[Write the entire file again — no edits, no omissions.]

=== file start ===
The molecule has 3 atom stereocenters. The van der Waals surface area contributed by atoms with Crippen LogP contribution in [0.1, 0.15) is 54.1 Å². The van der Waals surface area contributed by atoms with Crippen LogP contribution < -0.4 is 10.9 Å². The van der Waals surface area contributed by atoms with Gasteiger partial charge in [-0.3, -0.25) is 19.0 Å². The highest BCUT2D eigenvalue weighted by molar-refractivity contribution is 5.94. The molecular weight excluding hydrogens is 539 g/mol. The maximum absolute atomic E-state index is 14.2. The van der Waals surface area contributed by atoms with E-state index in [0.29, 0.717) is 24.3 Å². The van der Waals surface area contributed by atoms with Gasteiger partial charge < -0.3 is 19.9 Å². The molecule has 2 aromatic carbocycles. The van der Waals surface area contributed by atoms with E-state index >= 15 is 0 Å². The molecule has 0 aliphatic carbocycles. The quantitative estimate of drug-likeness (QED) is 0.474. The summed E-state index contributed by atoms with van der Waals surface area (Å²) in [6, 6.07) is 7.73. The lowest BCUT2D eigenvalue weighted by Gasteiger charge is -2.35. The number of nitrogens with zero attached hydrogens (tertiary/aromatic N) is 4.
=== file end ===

The molecule has 3 atom stereocenters. The van der Waals surface area contributed by atoms with Crippen LogP contribution in [0.1, 0.15) is 54.1 Å². The van der Waals surface area contributed by atoms with Crippen LogP contribution < -0.4 is 10.9 Å². The van der Waals surface area contributed by atoms with Gasteiger partial charge in [-0.3, -0.25) is 19.0 Å². The highest BCUT2D eigenvalue weighted by molar-refractivity contribution is 5.94. The molecular weight excluding hydrogens is 539 g/mol. The maximum absolute atomic E-state index is 14.2. The van der Waals surface area contributed by atoms with E-state index in [0.29, 0.717) is 24.3 Å². The van der Waals surface area contributed by atoms with Gasteiger partial charge < -0.3 is 19.9 Å². The molecule has 2 aromatic carbocycles. The van der Waals surface area contributed by atoms with E-state index >= 15 is 0 Å². The molecule has 0 aliphatic carbocycles. The quantitative estimate of drug-likeness (QED) is 0.474. The summed E-state index contributed by atoms with van der Waals surface area (Å²) in [6, 6.07) is 7.73. The lowest BCUT2D eigenvalue weighted by Gasteiger charge is -2.35. The number of nitrogens with zero attached hydrogens (tertiary/aromatic N) is 4.